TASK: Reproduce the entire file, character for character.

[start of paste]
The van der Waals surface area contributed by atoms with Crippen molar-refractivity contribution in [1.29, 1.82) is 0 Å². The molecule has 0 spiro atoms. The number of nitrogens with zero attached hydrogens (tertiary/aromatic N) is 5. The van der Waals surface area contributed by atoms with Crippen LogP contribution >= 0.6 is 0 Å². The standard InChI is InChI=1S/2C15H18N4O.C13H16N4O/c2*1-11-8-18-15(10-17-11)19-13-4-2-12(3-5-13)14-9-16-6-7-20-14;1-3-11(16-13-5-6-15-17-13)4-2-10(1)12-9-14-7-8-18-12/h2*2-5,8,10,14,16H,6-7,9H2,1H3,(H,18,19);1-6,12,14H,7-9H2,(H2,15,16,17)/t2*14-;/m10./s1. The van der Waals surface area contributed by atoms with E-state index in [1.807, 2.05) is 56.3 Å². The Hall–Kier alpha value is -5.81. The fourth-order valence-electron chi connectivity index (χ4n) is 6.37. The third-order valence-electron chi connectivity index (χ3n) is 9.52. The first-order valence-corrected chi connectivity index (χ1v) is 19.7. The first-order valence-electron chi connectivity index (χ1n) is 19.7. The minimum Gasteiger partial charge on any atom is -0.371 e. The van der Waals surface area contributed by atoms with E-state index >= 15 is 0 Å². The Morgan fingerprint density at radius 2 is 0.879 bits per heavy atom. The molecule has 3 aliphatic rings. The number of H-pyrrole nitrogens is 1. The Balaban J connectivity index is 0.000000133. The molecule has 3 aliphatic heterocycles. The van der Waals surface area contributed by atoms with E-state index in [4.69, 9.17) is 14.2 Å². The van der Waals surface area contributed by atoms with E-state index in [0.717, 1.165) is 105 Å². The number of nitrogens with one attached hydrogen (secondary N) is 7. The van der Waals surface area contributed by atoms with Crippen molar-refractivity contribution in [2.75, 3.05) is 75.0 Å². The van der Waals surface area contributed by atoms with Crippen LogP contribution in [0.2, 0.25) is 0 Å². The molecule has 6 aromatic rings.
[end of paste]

The van der Waals surface area contributed by atoms with Crippen molar-refractivity contribution in [1.29, 1.82) is 0 Å². The molecule has 0 spiro atoms. The number of nitrogens with zero attached hydrogens (tertiary/aromatic N) is 5. The van der Waals surface area contributed by atoms with Crippen LogP contribution >= 0.6 is 0 Å². The standard InChI is InChI=1S/2C15H18N4O.C13H16N4O/c2*1-11-8-18-15(10-17-11)19-13-4-2-12(3-5-13)14-9-16-6-7-20-14;1-3-11(16-13-5-6-15-17-13)4-2-10(1)12-9-14-7-8-18-12/h2*2-5,8,10,14,16H,6-7,9H2,1H3,(H,18,19);1-6,12,14H,7-9H2,(H2,15,16,17)/t2*14-;/m10./s1. The van der Waals surface area contributed by atoms with E-state index in [1.807, 2.05) is 56.3 Å². The Hall–Kier alpha value is -5.81. The fourth-order valence-electron chi connectivity index (χ4n) is 6.37. The third-order valence-electron chi connectivity index (χ3n) is 9.52. The first-order valence-corrected chi connectivity index (χ1v) is 19.7. The first-order valence-electron chi connectivity index (χ1n) is 19.7. The minimum Gasteiger partial charge on any atom is -0.371 e. The van der Waals surface area contributed by atoms with E-state index >= 15 is 0 Å². The Morgan fingerprint density at radius 2 is 0.879 bits per heavy atom. The molecule has 3 aliphatic rings. The number of H-pyrrole nitrogens is 1. The Balaban J connectivity index is 0.000000133. The molecule has 3 aliphatic heterocycles. The van der Waals surface area contributed by atoms with E-state index in [4.69, 9.17) is 14.2 Å². The van der Waals surface area contributed by atoms with E-state index in [0.717, 1.165) is 105 Å². The number of nitrogens with one attached hydrogen (secondary N) is 7. The van der Waals surface area contributed by atoms with Crippen molar-refractivity contribution in [2.75, 3.05) is 75.0 Å². The van der Waals surface area contributed by atoms with Crippen LogP contribution in [0.2, 0.25) is 0 Å². The molecule has 6 aromatic rings.